The Kindle Fire is the tablet you need at the price you’ll be willing to pay. The $199 device comes packed with content and features that are arguably better than what’s available on the iPad, and at a fraction of the price. Wow.
Crucially, Amazon’s powerful content library is already familiar and useful—many people already have dozens of Kindle books, for example. And Amazon has sneakily set its Prime members up with memberships that allow them to instantly stream thousands of movies and TV shows.
The device is light, can be held in one hand, and has a beautiful display. Not only that, Amazon built a special browser for it called Silk. Amazon is backing Silk with its Amazon Web Services cloud infrastructure, meaning the device does almost none of the processing. The idea is so brilliant I can’t understand why no one tried it before*. Sites will load on Fire faster than they have on any other mobile device. Again, wow.
- 7-inch multitouch color screen (1024 x 600 resolution at 169 ppi; 16 million colors).
- Weighs 14.6 ounces.
- WiFi only, no 3G.
- Runs Android.
- Up to eight hours of continuous reading or 7.5 hours of video playback.
- 8 GB of internal storage but free cloud storage for all Amazon content.
- Browser includes Flash.
- USB 2.0 connector.
- Price: $199.
The Fire will ship November 15, and is available to preorder today.
Amazon CEO Jeff Bezos’s presentation pulled together so many disparate Amazon services to power the Fire that the company’s broad reach seems crazy like a fox. You could almost argue that Bezos has been building to this moment for years.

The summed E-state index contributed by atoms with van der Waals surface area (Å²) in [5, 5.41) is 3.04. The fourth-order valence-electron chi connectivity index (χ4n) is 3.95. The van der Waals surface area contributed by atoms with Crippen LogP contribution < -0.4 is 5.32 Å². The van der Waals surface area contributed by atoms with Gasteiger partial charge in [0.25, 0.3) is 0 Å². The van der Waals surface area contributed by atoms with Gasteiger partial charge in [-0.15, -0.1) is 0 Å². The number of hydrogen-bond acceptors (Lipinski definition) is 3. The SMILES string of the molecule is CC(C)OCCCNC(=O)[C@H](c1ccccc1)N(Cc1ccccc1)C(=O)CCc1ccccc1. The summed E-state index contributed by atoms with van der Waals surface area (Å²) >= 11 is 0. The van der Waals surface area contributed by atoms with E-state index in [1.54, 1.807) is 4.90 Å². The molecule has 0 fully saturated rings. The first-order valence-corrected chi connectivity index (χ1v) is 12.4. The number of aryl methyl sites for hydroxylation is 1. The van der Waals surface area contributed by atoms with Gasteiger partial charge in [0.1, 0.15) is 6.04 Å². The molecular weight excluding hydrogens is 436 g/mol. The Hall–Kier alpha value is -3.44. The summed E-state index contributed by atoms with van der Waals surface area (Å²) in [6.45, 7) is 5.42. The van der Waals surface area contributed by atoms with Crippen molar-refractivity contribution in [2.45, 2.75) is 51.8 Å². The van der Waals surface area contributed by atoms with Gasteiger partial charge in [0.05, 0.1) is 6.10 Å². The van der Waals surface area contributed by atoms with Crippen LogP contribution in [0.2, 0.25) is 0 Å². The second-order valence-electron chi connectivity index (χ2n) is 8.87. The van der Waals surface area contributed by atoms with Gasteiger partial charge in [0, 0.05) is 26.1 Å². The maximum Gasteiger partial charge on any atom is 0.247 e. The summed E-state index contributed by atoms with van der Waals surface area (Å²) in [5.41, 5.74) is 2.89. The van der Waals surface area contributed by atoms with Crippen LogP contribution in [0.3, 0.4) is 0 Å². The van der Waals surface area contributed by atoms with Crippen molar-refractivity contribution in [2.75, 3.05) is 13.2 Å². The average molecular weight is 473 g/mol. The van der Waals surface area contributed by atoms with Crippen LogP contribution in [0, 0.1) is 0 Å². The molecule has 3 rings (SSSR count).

Apple headquarters must be in uproar now. Bezos just out-jobbed Steve Jobs, announcing a truly impressive device for a truly impressive price. To steal Jobs’s favorite word, I believe the Fire is actually going to be a “magical” experience for people. The Fire is the first competitor to set its own standard rather than play catch-up. The phrase iPad killer has been misused, until now.
* Thanks to @darrenwaters of the BBC for pointing out that Opera mini already has some similar features.
We’re at the launch of Fire now, so expect more coverage as the day progresses.
Here’s how a Twitter engineer says it will break in the coming weeks
One insider says the company’s current staffing isn’t able to sustain the platform.
Technology that lets us “speak” to our dead relatives has arrived. Are we ready?
Digital clones of the people we love could forever change how we grieve.
How to befriend a crow
I watched a bunch of crows on TikTok and now I'm trying to connect with some local birds.
Starlink signals can be reverse-engineered to work like GPS—whether SpaceX likes it or not
Elon said no thanks to using his mega-constellation for navigation. Researchers went ahead anyway.
Get the latest updates from
MIT Technology Review
Discover special offers, top stories, upcoming events, and more.